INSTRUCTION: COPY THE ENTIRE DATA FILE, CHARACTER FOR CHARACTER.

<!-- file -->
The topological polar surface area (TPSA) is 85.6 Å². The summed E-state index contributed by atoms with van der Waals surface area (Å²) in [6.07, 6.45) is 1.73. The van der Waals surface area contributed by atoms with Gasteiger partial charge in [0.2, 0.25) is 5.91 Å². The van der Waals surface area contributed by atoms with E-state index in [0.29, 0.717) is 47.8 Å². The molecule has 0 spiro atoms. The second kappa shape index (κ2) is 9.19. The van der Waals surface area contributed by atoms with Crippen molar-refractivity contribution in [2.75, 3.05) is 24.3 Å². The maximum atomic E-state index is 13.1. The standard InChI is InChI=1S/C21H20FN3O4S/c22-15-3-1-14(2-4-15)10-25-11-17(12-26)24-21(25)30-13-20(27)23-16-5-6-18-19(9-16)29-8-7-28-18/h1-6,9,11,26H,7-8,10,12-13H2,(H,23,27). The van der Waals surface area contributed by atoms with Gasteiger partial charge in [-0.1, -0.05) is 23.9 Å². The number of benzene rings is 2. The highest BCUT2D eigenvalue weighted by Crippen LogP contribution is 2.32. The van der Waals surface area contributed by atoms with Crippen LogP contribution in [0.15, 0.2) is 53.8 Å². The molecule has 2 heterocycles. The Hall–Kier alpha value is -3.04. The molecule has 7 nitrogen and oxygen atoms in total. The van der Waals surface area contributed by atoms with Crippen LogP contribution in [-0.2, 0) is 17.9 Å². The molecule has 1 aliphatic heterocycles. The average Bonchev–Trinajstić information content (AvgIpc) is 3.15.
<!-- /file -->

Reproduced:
The topological polar surface area (TPSA) is 85.6 Å². The summed E-state index contributed by atoms with van der Waals surface area (Å²) in [6.07, 6.45) is 1.73. The van der Waals surface area contributed by atoms with Gasteiger partial charge in [0.2, 0.25) is 5.91 Å². The van der Waals surface area contributed by atoms with E-state index in [0.29, 0.717) is 47.8 Å². The molecule has 0 spiro atoms. The second kappa shape index (κ2) is 9.19. The van der Waals surface area contributed by atoms with Crippen molar-refractivity contribution in [2.75, 3.05) is 24.3 Å². The maximum atomic E-state index is 13.1. The standard InChI is InChI=1S/C21H20FN3O4S/c22-15-3-1-14(2-4-15)10-25-11-17(12-26)24-21(25)30-13-20(27)23-16-5-6-18-19(9-16)29-8-7-28-18/h1-6,9,11,26H,7-8,10,12-13H2,(H,23,27). The van der Waals surface area contributed by atoms with Gasteiger partial charge in [-0.1, -0.05) is 23.9 Å². The number of benzene rings is 2. The highest BCUT2D eigenvalue weighted by Crippen LogP contribution is 2.32. The van der Waals surface area contributed by atoms with Crippen LogP contribution in [0.15, 0.2) is 53.8 Å². The molecule has 2 heterocycles. The Hall–Kier alpha value is -3.04. The molecule has 7 nitrogen and oxygen atoms in total. The van der Waals surface area contributed by atoms with Crippen LogP contribution in [-0.2, 0) is 17.9 Å². The molecule has 1 aliphatic heterocycles. The average Bonchev–Trinajstić information content (AvgIpc) is 3.15.